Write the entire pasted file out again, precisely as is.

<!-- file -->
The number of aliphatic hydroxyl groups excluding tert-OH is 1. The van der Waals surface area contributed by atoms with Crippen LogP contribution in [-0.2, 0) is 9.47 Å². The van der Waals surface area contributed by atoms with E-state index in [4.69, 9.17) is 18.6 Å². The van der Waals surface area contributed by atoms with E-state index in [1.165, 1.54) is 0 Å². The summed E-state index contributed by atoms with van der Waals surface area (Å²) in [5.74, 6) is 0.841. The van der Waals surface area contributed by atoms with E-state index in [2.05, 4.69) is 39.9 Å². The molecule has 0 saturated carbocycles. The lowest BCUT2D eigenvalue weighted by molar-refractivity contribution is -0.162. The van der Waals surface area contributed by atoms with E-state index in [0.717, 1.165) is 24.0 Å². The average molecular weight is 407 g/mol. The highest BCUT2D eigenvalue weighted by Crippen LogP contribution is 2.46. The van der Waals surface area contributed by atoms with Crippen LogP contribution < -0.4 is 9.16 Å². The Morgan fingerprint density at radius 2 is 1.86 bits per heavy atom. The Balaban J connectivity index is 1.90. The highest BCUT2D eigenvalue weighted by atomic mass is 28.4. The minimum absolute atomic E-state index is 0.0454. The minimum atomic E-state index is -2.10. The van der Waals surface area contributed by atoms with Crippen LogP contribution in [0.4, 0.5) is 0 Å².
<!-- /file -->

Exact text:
The number of aliphatic hydroxyl groups excluding tert-OH is 1. The van der Waals surface area contributed by atoms with Crippen LogP contribution in [-0.2, 0) is 9.47 Å². The van der Waals surface area contributed by atoms with E-state index in [4.69, 9.17) is 18.6 Å². The van der Waals surface area contributed by atoms with E-state index in [1.165, 1.54) is 0 Å². The summed E-state index contributed by atoms with van der Waals surface area (Å²) in [5.74, 6) is 0.841. The van der Waals surface area contributed by atoms with E-state index in [2.05, 4.69) is 39.9 Å². The molecule has 0 saturated carbocycles. The lowest BCUT2D eigenvalue weighted by molar-refractivity contribution is -0.162. The van der Waals surface area contributed by atoms with E-state index in [0.717, 1.165) is 24.0 Å². The average molecular weight is 407 g/mol. The highest BCUT2D eigenvalue weighted by Crippen LogP contribution is 2.46. The van der Waals surface area contributed by atoms with Crippen LogP contribution < -0.4 is 9.16 Å². The Morgan fingerprint density at radius 2 is 1.86 bits per heavy atom. The Balaban J connectivity index is 1.90. The highest BCUT2D eigenvalue weighted by atomic mass is 28.4. The minimum absolute atomic E-state index is 0.0454. The minimum atomic E-state index is -2.10. The van der Waals surface area contributed by atoms with Crippen LogP contribution in [0.4, 0.5) is 0 Å².